Is Science Morally Neutral?

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20160309

2016030920160312 (R4)

In 1816, when Mary Shelley sat down to write her Gothic novel Frankenstein, it was a time of social, political and scientific upheaval. It has given us the archetypal image of the mad scientist single-mindedly pursing his grotesque experiments whatever the cost. "Frankenstein Science" has even become its own category, especially beloved by tabloid headline writers. 200 years on and the pace of scientific development has increased exponentially; the fact that Shelley's Frankenstein still has such a hold reflects the powerful role science plays in modern life and also, perhaps, the fear that we don't understand it or know how to control it. Now the head of the Science Council has said that scientists need their own version of the Hippocratic Oath and a regulation system of ethical standards and principles similar to doctors. Would more control give us better, more ethical scientists, or just restrain creativity and academic freedom? If we control scientists more closely, is there a case for arguing that we should exercise more control over the research they carry out? Is science morally neutral? Is it just the choices about how to apply scientific knowledge that are truly moral? In a world where advances in science have the power to profoundly change our lives and the lives of future generations, can scientists still rely on that distinction? This week scientists are meeting in America to discuss the controversial "gain-of-function" research on highly infectious viruses such as avian flu. Do we need more moral, ethical and democratically accountable oversight of research? Chaired by Michael Buerk with Giles Fraser, Claire Fox, Mathew Taylor and Michael Portillo. Witnesses are Belinda Phipps, Prof Terence Kealey, Prof Andy Stirling and Bryan Roberts.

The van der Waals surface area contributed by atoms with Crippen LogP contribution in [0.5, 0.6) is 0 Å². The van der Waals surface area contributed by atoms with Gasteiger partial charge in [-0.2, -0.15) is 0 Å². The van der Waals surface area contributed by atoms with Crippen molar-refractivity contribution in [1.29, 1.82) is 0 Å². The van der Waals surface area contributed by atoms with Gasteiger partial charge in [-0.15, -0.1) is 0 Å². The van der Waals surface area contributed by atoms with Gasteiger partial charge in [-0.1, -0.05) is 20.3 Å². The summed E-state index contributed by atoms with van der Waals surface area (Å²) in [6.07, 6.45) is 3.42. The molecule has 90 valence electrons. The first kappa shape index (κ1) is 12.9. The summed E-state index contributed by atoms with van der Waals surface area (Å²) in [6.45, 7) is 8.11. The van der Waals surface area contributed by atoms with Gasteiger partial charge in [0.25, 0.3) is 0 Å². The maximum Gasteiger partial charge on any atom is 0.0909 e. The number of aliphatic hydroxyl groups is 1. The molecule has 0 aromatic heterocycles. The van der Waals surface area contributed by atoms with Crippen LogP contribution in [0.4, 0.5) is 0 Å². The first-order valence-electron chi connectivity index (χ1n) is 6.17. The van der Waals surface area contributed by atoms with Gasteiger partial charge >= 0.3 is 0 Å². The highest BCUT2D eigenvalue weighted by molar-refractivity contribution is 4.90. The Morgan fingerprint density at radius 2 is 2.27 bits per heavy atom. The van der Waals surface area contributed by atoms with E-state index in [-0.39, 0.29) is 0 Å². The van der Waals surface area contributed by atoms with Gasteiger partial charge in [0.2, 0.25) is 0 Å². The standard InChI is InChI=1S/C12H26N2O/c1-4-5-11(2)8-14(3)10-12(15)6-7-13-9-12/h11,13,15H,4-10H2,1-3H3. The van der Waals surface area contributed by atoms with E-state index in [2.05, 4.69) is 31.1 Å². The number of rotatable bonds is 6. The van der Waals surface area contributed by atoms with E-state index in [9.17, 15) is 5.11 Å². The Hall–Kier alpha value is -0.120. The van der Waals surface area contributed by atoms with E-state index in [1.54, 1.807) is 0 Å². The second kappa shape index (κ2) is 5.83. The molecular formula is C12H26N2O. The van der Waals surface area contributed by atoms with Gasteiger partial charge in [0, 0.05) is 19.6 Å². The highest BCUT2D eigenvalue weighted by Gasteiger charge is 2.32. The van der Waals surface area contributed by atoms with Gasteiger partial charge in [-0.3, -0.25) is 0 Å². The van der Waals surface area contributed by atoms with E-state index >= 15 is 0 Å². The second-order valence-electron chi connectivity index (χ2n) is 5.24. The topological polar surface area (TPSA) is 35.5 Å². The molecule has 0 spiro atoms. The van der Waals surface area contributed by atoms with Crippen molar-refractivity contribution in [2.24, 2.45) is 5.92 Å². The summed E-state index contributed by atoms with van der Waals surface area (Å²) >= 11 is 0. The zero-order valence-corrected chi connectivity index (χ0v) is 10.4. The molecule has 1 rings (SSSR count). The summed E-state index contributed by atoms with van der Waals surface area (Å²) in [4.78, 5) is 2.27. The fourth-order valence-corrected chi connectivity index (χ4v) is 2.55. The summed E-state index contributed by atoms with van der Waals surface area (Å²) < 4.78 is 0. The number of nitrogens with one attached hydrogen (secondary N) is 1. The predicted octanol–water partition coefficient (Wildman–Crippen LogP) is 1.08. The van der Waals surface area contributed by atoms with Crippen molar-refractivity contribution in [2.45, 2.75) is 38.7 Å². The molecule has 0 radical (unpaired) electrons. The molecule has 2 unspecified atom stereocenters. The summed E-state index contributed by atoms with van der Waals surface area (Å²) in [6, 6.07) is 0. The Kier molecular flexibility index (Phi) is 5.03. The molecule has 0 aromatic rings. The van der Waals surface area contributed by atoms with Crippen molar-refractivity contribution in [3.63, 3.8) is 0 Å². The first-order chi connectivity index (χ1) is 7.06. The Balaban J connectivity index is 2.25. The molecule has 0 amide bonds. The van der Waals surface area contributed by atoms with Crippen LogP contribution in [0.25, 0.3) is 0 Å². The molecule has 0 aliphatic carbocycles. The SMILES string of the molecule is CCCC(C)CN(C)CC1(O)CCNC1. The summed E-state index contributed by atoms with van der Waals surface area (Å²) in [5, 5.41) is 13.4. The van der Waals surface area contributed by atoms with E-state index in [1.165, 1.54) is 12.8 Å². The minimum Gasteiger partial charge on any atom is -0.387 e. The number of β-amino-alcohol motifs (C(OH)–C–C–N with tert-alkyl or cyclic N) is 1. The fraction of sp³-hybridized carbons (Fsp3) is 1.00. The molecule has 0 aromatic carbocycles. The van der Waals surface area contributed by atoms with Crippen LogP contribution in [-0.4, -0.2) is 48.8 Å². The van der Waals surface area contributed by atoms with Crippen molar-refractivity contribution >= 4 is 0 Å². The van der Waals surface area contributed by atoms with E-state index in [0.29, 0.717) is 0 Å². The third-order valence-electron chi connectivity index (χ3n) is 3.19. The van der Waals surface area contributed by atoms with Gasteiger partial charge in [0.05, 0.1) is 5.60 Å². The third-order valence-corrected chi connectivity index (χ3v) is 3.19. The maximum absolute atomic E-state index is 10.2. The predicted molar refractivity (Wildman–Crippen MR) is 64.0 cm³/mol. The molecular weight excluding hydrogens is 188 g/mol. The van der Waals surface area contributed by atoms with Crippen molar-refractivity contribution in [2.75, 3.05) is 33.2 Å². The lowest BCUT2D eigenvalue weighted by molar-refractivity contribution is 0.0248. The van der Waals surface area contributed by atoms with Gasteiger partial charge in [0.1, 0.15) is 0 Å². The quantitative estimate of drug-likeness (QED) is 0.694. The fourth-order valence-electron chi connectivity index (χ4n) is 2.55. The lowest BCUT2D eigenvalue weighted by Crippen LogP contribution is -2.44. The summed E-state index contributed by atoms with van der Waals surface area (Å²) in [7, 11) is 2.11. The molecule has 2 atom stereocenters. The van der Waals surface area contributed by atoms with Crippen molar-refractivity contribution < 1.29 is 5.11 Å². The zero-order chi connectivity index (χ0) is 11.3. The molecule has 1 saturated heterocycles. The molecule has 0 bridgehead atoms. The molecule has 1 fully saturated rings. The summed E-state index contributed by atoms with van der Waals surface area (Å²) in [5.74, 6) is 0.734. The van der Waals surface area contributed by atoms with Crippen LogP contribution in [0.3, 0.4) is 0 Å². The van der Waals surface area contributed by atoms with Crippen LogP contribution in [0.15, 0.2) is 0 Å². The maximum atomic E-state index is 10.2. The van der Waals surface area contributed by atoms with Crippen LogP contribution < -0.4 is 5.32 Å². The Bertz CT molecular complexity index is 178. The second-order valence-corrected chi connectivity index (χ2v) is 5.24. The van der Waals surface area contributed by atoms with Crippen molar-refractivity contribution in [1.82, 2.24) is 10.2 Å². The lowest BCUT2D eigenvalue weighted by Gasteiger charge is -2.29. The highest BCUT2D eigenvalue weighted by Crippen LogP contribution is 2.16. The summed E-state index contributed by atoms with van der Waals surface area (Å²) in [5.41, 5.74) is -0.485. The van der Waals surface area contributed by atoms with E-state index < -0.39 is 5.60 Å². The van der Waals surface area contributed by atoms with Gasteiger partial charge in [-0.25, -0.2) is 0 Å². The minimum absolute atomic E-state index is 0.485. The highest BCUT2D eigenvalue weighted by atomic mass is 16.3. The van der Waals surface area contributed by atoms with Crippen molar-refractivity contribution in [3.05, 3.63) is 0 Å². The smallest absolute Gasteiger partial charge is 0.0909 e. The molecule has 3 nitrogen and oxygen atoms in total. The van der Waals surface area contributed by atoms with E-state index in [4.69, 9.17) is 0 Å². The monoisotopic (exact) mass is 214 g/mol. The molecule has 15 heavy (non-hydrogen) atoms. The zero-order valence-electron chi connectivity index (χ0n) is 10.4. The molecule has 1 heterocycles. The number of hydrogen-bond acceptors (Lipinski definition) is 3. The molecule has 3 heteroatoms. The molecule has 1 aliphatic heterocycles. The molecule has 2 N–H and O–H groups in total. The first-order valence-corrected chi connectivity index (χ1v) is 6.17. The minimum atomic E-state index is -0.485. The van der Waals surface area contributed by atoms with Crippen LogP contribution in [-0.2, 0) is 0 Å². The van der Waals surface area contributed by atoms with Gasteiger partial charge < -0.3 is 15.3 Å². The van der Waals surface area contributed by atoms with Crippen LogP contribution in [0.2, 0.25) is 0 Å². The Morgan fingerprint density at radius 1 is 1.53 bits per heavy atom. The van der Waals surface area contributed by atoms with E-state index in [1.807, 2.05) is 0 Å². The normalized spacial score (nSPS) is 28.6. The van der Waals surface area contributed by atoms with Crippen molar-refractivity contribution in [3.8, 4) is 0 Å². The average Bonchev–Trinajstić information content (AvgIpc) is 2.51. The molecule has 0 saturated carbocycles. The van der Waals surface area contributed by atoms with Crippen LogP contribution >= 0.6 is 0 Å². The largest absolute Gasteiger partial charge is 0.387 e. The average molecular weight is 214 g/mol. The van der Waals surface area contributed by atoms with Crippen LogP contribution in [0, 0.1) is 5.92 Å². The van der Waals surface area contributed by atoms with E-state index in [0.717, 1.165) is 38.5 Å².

2016030920160312 (R4)

In 1816, when Mary Shelley sat down to write her Gothic novel Frankenstein, it was a time of social, political and scientific upheaval. It has given us the archetypal image of the mad scientist single-mindedly pursing his grotesque experiments whatever the cost. "Frankenstein Science" has even become its own category, especially beloved by tabloid headline writers. 200 years on and the pace of scientific development has increased exponentially; the fact that Shelley's Frankenstein still has such a hold reflects the powerful role science plays in modern life and also, perhaps, the fear that we don't understand it or know how to control it. Now the head of the Science Council has said that scientists need their own version of the Hippocratic Oath and a regulation system of ethical standards and principles similar to doctors. Would more control give us better, more ethical scientists, or just restrain creativity and academic freedom? If we control scientists more closely, is there a case for arguing that we should exercise more control over the research they carry out? Is science morally neutral? Is it just the choices about how to apply scientific knowledge that are truly moral? In a world where advances in science have the power to profoundly change our lives and the lives of future generations, can scientists still rely on that distinction? This week scientists are meeting in America to discuss the controversial "gain-of-function" research on highly infectious viruses such as avian flu. Do we need more moral, ethical and democratically accountable oversight of research? Chaired by Michael Buerk with Giles Fraser, Claire Fox, Mathew Taylor and Michael Portillo. Witnesses are Belinda Phipps, Prof Terence Kealey, Prof Andy Stirling and Bryan Roberts.